The Basler Munster. Photo/Foto: TES.

The Basler Münster Millennium

On 11 October 1019, Bishop Adalbero II (deceased 1025) consecrated the Cathedral of Basel in the presence of the Holy Roman Emperor Henry II (973-1024) and his wife Kunigunde (975-1040). Henry and Kunigunde are still prominently portrayed on the western facade. A thousand years and various renovations (1170-1220, 1270, 1439, 1500), earthquake (1356), the Reformation (1529) and the tomb of Erasmus (1536) later, the Basler Münster is still there.

However, the foundations of the Münster are about 200 years older than the year of consecration. Nothing is known about this Carolingian church, only that it was built during the time of Bishop Haito (763-836), who was also abbot of the Reichenau monastery.

At the time of the inauguration of the Münster, Basel was still part of the Burgundian kingdom (888-1032), but the last (childless) king Rudolf III (970-1032) had already appointed Henry II as heir to his throne, including Basel. The Münster of 1019 was a Romanesque basilica with a nave and two aisles. Despite the later renovations and earthquake of 1356, these original Romanesque contours are still visible.

The cathedral suffered from the iconoclasm of 1529, although precious objects have been saved, such as the Golden Altar of Henry II (the original is in Paris, Cluny museum). The Golden Altar will return to Basel in the autumn of 2019 (at the occasion of the exposition Gold and Glory (10 October 2019) in the Historical Museum). This museum has a copy of the Golden Altar (Klein Klingental Museum also).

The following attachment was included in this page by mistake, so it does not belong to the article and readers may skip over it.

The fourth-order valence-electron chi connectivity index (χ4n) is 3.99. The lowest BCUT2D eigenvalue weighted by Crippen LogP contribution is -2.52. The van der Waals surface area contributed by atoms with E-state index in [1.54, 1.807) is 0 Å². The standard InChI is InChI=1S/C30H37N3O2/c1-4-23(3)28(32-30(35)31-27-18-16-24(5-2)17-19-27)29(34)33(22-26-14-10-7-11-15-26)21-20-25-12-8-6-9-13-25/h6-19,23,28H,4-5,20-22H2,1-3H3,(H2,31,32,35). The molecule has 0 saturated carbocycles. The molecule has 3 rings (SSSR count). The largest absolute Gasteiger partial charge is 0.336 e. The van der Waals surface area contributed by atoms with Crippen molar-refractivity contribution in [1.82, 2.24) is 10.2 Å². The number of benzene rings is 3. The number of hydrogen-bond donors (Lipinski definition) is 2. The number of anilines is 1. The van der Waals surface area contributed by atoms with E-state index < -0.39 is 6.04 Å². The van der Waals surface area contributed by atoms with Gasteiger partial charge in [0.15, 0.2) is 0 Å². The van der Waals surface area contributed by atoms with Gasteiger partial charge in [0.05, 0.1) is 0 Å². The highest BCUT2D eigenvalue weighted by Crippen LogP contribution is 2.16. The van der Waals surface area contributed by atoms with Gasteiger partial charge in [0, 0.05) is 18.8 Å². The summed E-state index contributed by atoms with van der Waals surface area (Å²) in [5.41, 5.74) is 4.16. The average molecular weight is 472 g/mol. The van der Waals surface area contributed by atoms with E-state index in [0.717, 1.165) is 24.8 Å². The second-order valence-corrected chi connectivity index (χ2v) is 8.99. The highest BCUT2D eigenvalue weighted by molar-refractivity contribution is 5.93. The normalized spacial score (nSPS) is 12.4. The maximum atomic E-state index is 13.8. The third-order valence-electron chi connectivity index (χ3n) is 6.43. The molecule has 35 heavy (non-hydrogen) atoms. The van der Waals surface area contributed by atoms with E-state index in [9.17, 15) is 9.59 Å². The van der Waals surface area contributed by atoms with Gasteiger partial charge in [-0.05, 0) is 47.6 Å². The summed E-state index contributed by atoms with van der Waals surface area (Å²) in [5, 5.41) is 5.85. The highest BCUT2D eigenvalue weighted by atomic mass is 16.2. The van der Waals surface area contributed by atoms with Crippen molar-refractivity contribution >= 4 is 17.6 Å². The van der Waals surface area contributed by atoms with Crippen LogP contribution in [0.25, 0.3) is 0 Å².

In the period 1170-1220, the Münster was rebuilt in the late Romanesque style, as evidenced by the Gallus Gate (Galluspfort) and the vaults. The Gothic style was already in full swing in France, and also some vaults of the Münster are Gothic. Perhaps the architect wanted to show that he was aware of the latest developments. The name of the architect Lüthold I von Aarburg (deceased 1213) is also known, rather exceptional in this period. He is portrayed in the crypt. The major Gothic adaptations took place in the years 1270-1290 when the western facade was changed, and Gothic side chapels added.

After these adjustments, the Münster had five towers. They were all destroyed by the great earthquake of 1356. The vaults also collapsed. The reconstruction was completed in 1500 by the construction of the St. Martin’s Tower, after the completion of the St. Georg’s Tower in 1439.  The two towers have not only been completed, but they are not symmetrical.

Many cathedrals never finished their towers or even have just one. Saint George is also prominently depicted, as well as Henry II and Kunigunde, in the late Gothic style. Today’s Münster is the cathedral of the year 1500, without the bishop, who left to Porrentruy in 1525, and as an Evangelist Church. The Klein Klingental Museum in Basel shows this (construction) history. The commemoration of one millennium Münster will take place on May 26th. (Source: D. Schwinn Schürmann, H.-R. Meier, E. Schmidt, Das Basler Münster, Basel 2006).